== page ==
I picked up Zachary Kessin’s book, HTML5 Applications, at a used bookstore and tried to read it recently. It was not a pleasant experience.
To be fair, this book was published in 2011 and a lot of the specific details have changed in the seven intervening years. The BlobBuilder() function, for example, has been subsequently deprecated. It would be unreasonable to expect a printed book to anticipate and adapt for this kind of change, obviously, and I don’t fault the author for this.
Here’s an example of the kind of frustrating problems I had with the book in addition to the material being changed:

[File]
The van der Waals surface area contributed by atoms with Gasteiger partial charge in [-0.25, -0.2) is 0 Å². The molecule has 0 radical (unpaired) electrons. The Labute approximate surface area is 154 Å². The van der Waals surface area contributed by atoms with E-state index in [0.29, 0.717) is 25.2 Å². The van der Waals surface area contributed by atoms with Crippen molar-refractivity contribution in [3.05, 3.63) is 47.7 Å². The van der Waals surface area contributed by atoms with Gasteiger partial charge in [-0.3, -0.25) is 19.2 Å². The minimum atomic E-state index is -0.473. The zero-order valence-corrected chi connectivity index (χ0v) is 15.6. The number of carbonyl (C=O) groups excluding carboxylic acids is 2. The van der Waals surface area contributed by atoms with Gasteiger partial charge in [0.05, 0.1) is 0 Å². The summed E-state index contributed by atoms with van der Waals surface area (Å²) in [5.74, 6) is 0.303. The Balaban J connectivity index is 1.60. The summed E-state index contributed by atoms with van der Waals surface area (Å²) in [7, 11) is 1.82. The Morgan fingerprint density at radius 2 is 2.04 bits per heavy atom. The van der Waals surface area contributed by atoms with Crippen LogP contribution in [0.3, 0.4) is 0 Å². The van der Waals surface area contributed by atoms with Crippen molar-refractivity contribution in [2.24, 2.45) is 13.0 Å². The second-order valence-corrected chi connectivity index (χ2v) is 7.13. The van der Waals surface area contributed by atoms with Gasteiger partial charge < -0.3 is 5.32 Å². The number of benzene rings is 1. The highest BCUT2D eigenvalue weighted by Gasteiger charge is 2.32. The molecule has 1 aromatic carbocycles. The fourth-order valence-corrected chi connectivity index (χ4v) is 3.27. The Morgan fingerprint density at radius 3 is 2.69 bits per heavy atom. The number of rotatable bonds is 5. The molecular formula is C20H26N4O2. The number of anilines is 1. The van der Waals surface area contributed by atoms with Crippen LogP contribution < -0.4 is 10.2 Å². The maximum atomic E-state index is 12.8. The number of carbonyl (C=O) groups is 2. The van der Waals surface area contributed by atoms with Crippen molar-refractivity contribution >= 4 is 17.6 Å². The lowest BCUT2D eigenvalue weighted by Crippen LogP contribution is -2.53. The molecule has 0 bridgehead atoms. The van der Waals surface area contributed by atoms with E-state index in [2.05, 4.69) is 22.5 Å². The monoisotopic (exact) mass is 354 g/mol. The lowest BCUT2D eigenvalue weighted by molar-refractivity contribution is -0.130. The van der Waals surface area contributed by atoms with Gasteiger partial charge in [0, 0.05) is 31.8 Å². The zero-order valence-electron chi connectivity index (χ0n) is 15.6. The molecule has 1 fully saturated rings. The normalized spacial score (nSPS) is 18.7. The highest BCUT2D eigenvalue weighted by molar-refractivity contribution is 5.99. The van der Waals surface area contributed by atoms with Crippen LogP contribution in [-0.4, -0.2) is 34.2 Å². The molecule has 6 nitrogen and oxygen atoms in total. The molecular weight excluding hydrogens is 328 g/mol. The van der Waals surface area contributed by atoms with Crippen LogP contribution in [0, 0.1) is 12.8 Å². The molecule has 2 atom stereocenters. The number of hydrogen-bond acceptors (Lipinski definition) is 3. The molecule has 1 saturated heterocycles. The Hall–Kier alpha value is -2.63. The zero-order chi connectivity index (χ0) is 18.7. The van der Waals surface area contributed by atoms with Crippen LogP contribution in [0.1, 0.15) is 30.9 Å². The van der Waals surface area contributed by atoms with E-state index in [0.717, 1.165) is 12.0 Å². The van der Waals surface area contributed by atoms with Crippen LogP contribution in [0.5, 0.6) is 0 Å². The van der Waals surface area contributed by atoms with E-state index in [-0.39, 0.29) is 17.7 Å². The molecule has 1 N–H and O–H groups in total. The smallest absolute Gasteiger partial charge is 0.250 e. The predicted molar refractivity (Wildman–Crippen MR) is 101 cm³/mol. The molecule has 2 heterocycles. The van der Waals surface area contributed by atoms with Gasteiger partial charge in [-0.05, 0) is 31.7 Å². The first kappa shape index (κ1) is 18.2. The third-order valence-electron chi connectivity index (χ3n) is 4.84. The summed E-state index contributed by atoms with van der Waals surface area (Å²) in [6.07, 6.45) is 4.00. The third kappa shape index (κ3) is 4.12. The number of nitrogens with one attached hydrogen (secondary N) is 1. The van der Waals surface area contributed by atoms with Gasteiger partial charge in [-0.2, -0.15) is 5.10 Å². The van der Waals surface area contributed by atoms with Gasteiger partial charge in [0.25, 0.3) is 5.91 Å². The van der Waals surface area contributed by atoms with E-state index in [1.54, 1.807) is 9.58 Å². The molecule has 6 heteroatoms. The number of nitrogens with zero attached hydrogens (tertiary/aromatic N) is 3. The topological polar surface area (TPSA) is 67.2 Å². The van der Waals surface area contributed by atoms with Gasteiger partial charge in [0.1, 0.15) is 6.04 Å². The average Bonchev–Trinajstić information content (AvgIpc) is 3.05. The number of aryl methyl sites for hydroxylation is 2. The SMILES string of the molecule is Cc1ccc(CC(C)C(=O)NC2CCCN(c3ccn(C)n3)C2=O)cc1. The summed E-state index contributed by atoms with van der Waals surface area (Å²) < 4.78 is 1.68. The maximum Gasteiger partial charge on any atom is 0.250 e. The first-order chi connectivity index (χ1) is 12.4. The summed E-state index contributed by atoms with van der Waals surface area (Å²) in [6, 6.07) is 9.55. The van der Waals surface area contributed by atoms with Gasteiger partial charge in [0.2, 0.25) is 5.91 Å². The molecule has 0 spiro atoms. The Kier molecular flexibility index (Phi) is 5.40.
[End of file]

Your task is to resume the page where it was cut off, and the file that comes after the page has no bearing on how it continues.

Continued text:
Similarly, in a later portion of the book where Kessin is explaining the filter() method, an even function is referenced– even though it is never defined anywhere else on the page. Again, an experienced JS developer will be able to infer the need to define an even() to make the code work, but expecting readers to “just know this” and “fill in the blanks on their own” doesn’t contribute to a positive reader experience. It’s precisely these sorts of omissions which make learning new material frustrating instead of enjoyable, because you feel like you’re spending more time fixing someone else’s code rather than learning new material.